As a writer looking at our future potentialities, it is my job to caution readers that current trends suggest that we should consider the reckless speed at which we are developing robots and automation around the world. Given the competitive nature of capitalism, it is no wonder that Silicon Valley geeks are working all-out to increase the capacity of their products. Today’s digital follies are far wilder than anything Disney or Playboy could have imagined. James Lovelock, the brains of celebrated ‘gaia” (the acronym for God Answers In Absentia) suggests that we should contemplate collaboration rather than confrontation with the upcoming generation of clever robots.
Since having a pacemaker inserted, Lovelock thinks it only may be a short time before his body will be hooked onto the internet, receiving spam!1 This delightful prospect has yet to fully sink in. As it is, my brain daily rejects dozens of pharmaceutical offers filling my laptop. What if this spam soon will be infiltrated into my brain via an implanted chip? How would I then get rid of the stream of commercial rubbish? Would I even be capable of pushing a delete button?
Lovelock thinks “computers are getting more and more organic all the time.” He points out that they are already being made out of carbon and says “I can envisage a process whereby an endosymbiotic person with things in it will sufficiently fuse the two life systems together (so) that it will become a single person that will breed true.” How’s that for a Frankenstein film where “it” becomes an entity “that” breeds true? Breeding false would even be more fantastic — although in films this happens all the time. The sex scenes of tomorrow should be particularly entrancing as the “things in it” might suddenly spring out of it to the accompaniment of an updated operatic version of “la transviata.”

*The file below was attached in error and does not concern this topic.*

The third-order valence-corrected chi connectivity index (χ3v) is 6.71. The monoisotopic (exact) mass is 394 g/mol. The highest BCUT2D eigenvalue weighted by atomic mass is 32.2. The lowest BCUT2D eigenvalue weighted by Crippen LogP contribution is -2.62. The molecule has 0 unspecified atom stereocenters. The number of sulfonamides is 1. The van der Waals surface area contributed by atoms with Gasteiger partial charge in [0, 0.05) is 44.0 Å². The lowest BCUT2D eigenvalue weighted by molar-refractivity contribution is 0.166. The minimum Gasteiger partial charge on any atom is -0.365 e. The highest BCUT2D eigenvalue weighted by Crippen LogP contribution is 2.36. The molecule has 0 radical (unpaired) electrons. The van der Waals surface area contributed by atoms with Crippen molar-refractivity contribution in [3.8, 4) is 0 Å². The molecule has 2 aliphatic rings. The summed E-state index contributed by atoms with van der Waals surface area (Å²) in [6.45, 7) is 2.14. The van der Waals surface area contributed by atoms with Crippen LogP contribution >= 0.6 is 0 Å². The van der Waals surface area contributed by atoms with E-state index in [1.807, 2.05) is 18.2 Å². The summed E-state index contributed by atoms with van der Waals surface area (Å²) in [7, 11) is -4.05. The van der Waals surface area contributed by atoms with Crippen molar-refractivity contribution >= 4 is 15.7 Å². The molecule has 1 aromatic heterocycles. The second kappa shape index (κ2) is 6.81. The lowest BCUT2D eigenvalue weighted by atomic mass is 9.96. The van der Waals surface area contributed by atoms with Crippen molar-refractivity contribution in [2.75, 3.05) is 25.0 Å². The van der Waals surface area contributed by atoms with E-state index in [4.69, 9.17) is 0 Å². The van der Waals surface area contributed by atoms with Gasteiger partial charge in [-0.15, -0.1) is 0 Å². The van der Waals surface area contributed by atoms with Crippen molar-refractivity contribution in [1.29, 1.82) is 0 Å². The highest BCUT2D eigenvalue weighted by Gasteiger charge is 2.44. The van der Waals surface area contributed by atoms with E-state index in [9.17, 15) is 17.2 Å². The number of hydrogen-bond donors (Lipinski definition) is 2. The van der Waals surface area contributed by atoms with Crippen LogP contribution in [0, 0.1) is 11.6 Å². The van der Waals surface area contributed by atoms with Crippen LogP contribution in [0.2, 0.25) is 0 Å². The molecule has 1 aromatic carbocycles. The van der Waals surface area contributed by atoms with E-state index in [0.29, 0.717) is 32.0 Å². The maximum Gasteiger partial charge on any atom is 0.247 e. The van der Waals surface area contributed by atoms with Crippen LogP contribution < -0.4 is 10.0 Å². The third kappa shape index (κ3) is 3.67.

I have been seriously wondering, while writing this blog what tomorrow’s robots really would be like: would they have one eye or many? Would they have mouths or just speakers? Would they be made of pliable plastics or metal? Would they be asexual, bi-sexual, or just different? This is important not only in terms of the mechanics of construction but also in terms of any eventual forms of “breeding true” or other less intimate “collaboration.” We currently think of robots as “it.” However, they may find it demeaning to be talked about in this manner. The looming social complications are such that I think we should stick to the familiar theme of conflict between the sexes before we start including the two species. After all, the robots might think of us like we now tend to think of the Neanderthals.
No one seems to have considered whether sexed robots would be endowed with buttocks? Or whether these ‘carbon’ creations should go topless? Will they ever need to be dressed at all? (Most unlikely. Oh, well, that could be the end of the fashion industry altogether. Result: millions more out of jobs.) The robot/humans will not feel the cold so they won’t need warm clothes and if it gets really hot through climate change, nano air-conditioning could be installed in their bodies before parts began to melt.